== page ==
“No problem,” Tom said. “Even Seniors mess up sometimes. You were concentrating so much on the time you forgot the location. It happens.”
Carl chuckled. “I was so sure it couldn’t be right,” he said. “Well, I guess we’ll see.” He crouched down over a particularly complicated part of the spell, the one that dealt with the time differences. As their resident expert on time, Tom often wanted him to double check those parts.
“How do you think he’s taking it?” Tom asked, glancing into the living room where the two Callahan girls were inputting Harry Callahan’s data in order to come up with a proper Speech-naming.
“I don’t think it’s really sunk in yet,” Carl said. “It is a lot to take in.” He looked at the Speech’s numbers once again, doing some quick and familiar mental calculations. “Yeah, this looks alright.”
“Good,” Tom said. He peeked into the living room. “Are you about all finished there?”
Nita looked at Dairine. “I can’t think of anything else,” she said. “Can you?”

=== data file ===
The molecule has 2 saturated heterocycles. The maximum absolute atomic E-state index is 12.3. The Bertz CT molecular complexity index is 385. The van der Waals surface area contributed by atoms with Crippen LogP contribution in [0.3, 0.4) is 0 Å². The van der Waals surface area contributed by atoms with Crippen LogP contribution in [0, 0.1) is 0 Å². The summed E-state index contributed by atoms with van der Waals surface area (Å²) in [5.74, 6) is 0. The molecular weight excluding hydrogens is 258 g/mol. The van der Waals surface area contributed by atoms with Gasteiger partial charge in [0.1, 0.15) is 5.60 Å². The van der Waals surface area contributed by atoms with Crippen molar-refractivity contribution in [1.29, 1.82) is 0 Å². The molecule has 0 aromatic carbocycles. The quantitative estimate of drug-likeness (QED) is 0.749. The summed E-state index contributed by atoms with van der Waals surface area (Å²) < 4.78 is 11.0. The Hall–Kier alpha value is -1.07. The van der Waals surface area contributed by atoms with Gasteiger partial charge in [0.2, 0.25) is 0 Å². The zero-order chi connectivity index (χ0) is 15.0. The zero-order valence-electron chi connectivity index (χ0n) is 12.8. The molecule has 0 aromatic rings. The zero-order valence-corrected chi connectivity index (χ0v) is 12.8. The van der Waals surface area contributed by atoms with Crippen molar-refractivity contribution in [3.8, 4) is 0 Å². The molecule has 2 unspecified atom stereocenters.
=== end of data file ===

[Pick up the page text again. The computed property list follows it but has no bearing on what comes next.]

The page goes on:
“Nope,” Dairine said.
“We’ll check it all for you,” Tom said. “Harry, you ready?”
Harry Callahan still looked just as shell-shocked as he had when Carl had dropped the news on him, but he nodded. The three of them headed into the kitchen. Nita put one hand on her dad’s shoulder. “It’ll be alright, dad,” she said.
Tom smiled, and then turned back to his elegant spell diagram. “You two will want to put your names here,” he said. “You two will be the spell’s power base. Carl and I will guide it.”
They both nodded. “Spot?” Dairine said. The little computer scuttled up beside her, and produced a long string of characters that made up Dairine’s name in the Speech. She pulled it from the computer, checked it over, and then tied it into the spell work. Nita, meanwhile, pulled her own name from the tiny charm bracelet hanging off of her wrist and tied it in.
“And then dad’s?” Dairine asked.
“Right here,” Tom said. “But I’ll check it over first.” Spot produced another long stream of curling Speech-characters, which Dairine handed to Tom. He looked over the twisting words, seeing each clause in turn in his mind’s eye. “This is quite elegant,” he said, impressed. He tied it into the spell network as well.